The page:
I have done quite a lot of teaching work with professional chefs who understand that they need to make sure that parties that include vegetarians don't walk out of their restaurants, but have a very limited perspective on what vegetarians eat. At the beginning of one week-long course I asked one chef what he thought vegetarians wanted. He said 'Vegetables?'

Thanks in part to the angry veg police, a lot of chefs are as nervous about feeding vegetarians as they are about feeding coeliacs or nut allergists. Being too demanding and difficult puts them off, and whilst a complaint might help to educate the chef and maybe ensure that the next veggie through the door has a better experience, it can also make chefs dig their heels in. As for vegans... I once worked at a vegetarian restaurant where there was a policy not to claim that any dish on the menu was suitable for vegans. In fact, the were plenty of vegan options, but the owners felt that vegans were out to find fault, and eventually decided that they would rather turn them away than keep trying to make them happy.

It would be a great shame if Aiden Byrne was on the receiving end of criticism so sustained and fierce that he stopped trying. It's delightful when chefs decide to do something that seems novel and brave, and announce that a vegetable is the 'hero' of one of their plates. It's nice to see vegetables celebrated in all their diversity of colours, flavours and textures. More and more chefs are getting wise to this, and it's a safe option because by sticking closely to vegetables and not much else, you can probably create a dish that's likely to be acceptable to a very wide range of diners. Sensible.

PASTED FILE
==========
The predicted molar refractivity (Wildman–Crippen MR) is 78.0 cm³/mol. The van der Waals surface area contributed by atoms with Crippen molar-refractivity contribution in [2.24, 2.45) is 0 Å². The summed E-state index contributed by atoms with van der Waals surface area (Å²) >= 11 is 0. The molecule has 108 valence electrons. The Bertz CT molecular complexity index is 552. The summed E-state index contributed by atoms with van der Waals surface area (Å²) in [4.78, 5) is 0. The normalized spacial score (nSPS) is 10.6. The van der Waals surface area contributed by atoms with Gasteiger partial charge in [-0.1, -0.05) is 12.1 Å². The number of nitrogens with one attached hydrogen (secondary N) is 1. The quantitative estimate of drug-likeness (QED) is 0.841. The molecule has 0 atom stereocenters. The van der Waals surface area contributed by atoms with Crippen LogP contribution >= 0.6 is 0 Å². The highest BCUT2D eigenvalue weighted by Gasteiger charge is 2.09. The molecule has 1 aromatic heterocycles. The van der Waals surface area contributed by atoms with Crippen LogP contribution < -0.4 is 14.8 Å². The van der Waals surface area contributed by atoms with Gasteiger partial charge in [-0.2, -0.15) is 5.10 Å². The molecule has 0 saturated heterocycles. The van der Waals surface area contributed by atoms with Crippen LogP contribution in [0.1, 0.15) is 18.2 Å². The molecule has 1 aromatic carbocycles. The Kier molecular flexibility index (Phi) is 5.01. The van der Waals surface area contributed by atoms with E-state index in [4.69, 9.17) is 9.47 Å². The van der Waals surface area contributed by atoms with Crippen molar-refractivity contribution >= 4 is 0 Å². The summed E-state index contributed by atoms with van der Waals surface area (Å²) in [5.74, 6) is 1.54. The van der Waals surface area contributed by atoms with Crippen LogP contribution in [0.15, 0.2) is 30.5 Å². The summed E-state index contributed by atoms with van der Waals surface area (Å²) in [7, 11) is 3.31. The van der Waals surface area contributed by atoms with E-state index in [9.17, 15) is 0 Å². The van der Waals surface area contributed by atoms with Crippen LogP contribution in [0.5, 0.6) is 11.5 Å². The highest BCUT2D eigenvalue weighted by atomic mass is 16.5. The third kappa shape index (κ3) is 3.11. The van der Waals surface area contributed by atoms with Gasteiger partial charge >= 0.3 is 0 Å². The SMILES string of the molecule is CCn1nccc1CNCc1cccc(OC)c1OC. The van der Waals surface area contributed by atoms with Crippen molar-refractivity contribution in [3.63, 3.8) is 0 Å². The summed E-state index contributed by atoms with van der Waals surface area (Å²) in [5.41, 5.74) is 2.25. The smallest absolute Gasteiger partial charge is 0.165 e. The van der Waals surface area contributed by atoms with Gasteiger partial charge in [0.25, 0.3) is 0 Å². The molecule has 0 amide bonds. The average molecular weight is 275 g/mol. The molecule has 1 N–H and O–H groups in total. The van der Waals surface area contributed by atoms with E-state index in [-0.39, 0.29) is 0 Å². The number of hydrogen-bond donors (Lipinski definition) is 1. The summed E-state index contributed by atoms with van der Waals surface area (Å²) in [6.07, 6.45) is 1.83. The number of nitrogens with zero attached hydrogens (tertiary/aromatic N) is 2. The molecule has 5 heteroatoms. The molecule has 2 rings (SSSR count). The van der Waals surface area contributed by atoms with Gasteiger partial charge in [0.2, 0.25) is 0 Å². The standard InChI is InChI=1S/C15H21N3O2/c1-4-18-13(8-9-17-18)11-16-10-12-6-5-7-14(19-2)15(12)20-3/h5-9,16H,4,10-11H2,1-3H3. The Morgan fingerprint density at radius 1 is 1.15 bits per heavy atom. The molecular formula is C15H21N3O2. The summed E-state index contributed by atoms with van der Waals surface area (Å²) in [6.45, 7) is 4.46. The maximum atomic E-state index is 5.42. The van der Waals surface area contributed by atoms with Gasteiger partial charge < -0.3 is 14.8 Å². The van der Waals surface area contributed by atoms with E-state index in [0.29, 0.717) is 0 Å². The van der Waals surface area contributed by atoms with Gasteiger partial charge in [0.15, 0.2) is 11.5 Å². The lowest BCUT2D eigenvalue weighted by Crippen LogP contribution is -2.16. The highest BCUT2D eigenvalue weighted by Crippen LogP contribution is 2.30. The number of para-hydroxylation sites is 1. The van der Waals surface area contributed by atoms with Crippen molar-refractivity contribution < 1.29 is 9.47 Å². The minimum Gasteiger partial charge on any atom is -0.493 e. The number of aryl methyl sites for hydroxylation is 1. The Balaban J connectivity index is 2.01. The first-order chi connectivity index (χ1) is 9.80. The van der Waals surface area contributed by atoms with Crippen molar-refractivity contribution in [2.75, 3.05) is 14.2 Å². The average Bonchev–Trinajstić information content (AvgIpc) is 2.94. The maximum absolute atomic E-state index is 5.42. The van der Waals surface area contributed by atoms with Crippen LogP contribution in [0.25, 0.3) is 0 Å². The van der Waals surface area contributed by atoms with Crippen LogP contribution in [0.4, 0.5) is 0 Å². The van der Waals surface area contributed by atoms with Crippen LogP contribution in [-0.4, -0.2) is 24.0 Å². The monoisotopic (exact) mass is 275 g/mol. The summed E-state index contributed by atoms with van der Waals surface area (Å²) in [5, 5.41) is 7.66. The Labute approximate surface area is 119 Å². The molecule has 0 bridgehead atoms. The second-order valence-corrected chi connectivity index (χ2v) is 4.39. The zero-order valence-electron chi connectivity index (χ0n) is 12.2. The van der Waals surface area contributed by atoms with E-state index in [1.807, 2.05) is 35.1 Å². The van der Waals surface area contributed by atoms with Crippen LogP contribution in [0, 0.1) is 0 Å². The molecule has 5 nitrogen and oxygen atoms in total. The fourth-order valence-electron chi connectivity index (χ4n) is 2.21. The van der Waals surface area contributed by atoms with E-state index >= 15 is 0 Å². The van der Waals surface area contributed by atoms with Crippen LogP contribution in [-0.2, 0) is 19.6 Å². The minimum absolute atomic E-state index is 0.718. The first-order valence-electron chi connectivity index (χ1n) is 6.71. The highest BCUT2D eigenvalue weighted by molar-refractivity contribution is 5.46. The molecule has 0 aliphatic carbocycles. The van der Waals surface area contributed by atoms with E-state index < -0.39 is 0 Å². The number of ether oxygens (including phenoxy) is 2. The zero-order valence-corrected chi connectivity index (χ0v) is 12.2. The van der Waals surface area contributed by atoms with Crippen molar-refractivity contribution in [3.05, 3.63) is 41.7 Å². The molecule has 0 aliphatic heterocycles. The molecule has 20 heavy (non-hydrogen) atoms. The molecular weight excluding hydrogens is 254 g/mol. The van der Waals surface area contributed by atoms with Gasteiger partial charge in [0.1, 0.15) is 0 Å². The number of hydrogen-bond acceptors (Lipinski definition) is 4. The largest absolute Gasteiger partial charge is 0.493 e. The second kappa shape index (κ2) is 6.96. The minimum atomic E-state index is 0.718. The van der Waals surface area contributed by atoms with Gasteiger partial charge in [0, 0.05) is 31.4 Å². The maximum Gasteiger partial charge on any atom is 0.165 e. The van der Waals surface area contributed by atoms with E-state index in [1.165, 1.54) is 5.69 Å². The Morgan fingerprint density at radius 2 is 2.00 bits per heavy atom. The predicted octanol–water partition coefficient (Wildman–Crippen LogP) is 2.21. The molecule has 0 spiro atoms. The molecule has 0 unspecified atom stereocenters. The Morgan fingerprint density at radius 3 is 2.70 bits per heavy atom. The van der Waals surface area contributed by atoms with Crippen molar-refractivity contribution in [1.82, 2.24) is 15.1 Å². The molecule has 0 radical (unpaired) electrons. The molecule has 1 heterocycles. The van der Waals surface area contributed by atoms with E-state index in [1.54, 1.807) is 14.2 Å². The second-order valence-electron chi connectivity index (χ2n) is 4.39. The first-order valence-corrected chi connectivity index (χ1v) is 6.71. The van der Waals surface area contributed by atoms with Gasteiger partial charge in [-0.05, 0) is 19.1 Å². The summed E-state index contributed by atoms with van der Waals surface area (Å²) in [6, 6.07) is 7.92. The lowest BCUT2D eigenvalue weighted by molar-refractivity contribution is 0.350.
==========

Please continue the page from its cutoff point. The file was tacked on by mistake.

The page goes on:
But vegetarians don't only eat vegetables, and we all know that there are almost limitless opportunities for innovative combinations. I would love to see a vegetarian taster menu that included some locally grown nuts, artisan cheeses, heritage grains and even a daring foray into the world of lentils and beans. Bring in some unusual takes on tofu, and other soya-based foods. Maybe even show us what top chefs can make from Quorn, which is slightly in danger of being relegated to pub grub status. Show us some new ways to present eggs and cheeses. Maybe a menu like this would attract more sales to non-vegetarians. (Although I understand that the vegetarian food at Manchester House is often gratefully received by meat-eaters who find frogs' legs a step too far.) It might also help to justify the price tag when the vegetarian menu is priced identically to the meat-based menu.

Pricing is another issue - do vegetarians want to pay less because their meals don't include meat? Or do they want to pay the same, and get food that is worth the price? Something for another blog post...


  1. I'm just watching Saturday kitchen live, and the chef, Bryn Williams is making a veggie dish for Victoria Pendleton. He just said that his vegetarian tasting menu is great for veggies and people who want to eat less protein. Why do these chefs think we have diffferent dietary requirements? Worrying indeed.